Each issue of IC has multiple aspects: several "theme" articles, one or two "track" articles (part of a series spanning a calendar year), a few nontheme articles, and myriad columns and departments. The theme for this issue is data stream management, a topic near and dear to my heart (I'll get back to nontheme content later).
I'll begin by thanking Frank Olken and Le Gruenwald, as well as Oliver Spatscheck of IC's editorial board, for their efforts in selecting the articles for this issue. I've read a draft of their introduction, which gives a clear and concise tutorial on what data stream management means and what issues surrounding it must be addressed. I recommend that readers unfamiliar with this research area read their introduction on p. 9 before continuing with my column.
Data stream management is a great topic — at least, anyone who's been working on the topic himself pretty much full time for five years ought to think it's a great topic. I've been participating in the IBM Research "System S" project since its inception in 2003. I'm not here to plug System S, but I'll provide the obligatory URL: http://domino.research.ibm.com/comm/research_projects.nsf/pages/system_s.index.html. However, I've made some observations working on the project that are worth presenting here. In some respects, they augment Frank and Le's theme introduction by posing additional research questions, and in some respects, they simply speculate on what's to come.
My first observation is that data stream management is itself one piece of a larger pie. Much work in this area, as Frank and Le indicate, arose from the database community: this community essentially extended the database paradigm (such as relation joins) to a streaming context, for instance, via windows of data. In fact, in "The 8 Requirements of Real-Time Stream Processing," 1
Mike Stonebraker and his colleagues argued for the use of a SQL derivative rather than general-purpose code written in C++ or Java, saying that general-purpose applications had "long development cycles and high-maintenance costs."
Our project has had an evolutionary path that both supports and refutes this claim. We started with a general-purpose stream-processing system with applications developed directly in C++ or Java, and we found that experienced users could develop applications efficiently. However, a team of IBM researchers offered a new "declarative" programming interface, the Stream Processing Application Declarative Engine (SPADE). The System S Web site describes this interface:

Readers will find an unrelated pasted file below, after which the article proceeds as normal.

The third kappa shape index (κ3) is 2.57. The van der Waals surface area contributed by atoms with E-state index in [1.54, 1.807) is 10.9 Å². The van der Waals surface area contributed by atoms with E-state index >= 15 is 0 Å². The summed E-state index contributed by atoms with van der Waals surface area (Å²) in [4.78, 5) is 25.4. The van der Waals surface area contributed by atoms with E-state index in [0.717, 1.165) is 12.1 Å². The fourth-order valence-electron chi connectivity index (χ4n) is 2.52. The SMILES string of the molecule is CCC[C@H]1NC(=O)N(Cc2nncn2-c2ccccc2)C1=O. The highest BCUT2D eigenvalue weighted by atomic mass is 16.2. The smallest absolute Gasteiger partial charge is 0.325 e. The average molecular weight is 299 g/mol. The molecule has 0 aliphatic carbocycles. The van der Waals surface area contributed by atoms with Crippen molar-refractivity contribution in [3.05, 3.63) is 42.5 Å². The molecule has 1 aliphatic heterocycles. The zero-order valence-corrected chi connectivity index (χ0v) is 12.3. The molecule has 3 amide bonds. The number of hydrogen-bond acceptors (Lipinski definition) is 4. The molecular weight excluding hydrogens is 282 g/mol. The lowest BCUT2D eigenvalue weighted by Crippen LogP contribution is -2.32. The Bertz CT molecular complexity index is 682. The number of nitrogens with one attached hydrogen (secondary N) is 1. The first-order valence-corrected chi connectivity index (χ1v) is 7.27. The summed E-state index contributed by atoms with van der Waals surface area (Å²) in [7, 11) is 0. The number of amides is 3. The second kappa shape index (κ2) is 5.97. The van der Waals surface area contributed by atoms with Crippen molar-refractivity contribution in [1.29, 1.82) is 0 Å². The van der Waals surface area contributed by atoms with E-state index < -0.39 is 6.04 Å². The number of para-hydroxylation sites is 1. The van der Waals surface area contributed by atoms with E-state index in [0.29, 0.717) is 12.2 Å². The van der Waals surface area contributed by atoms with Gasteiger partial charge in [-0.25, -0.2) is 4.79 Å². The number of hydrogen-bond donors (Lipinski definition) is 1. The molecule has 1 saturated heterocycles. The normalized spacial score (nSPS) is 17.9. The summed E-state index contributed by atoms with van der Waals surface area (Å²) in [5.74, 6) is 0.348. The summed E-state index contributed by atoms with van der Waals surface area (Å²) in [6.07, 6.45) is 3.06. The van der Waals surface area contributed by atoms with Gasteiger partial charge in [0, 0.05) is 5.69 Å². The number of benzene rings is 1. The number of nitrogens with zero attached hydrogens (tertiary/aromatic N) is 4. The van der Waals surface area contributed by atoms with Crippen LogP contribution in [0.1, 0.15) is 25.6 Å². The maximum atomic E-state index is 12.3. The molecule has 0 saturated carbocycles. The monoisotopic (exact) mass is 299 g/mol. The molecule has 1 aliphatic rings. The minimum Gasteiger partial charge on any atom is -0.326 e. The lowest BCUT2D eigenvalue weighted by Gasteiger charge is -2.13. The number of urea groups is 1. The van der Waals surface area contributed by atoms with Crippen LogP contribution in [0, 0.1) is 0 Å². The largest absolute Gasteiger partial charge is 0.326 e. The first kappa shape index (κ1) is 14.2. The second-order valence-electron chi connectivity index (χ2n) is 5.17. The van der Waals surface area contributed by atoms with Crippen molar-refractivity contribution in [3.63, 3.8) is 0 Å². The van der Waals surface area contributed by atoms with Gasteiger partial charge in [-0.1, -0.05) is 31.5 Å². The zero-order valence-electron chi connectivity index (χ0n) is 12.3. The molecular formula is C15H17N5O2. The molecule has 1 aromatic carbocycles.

The Stream Processing Application Declarative Engine (SPADE) provides a language and runtime framework to support streaming applications. Users can create applications without needing to understand the lower-level stream-specific operations. SPADE provides some built-in operators, the ability to bring streams from outside System S and export results outside the system, and a facility to extend the underlying system with user-defined operators.
Thus, SPADE has a simple high-level interface that allows for fast development and the ability to intermix user-defined operators from C++ and Java. The extensibility of user-provided code has proven itself a powerful feature and enables a variety of general-purpose applications; pushing functionality into the programming language and the infrastructure expands the range of system capabilities.
My second observation is that the applications mentioned in the guest editors' introduction and the articles in this issue are merely the tip of the iceberg. Handling streaming data from sensor networks is clearly a relevant use case. So are financial applications; although Frank and Le describe stock ticker tape as the original streaming data source, they didn't mention stock transactions further. In fact (at least until the recent turmoil in the financial markets), issues relating to stock markets, energy trading, and other financial environments have been some of the key application areas driving this technology. Scientific applications are another fertile area for data stream management — IBM is currently applying stream processing to projects on radio astronomy, environmental monitoring, health monitoring, and other areas.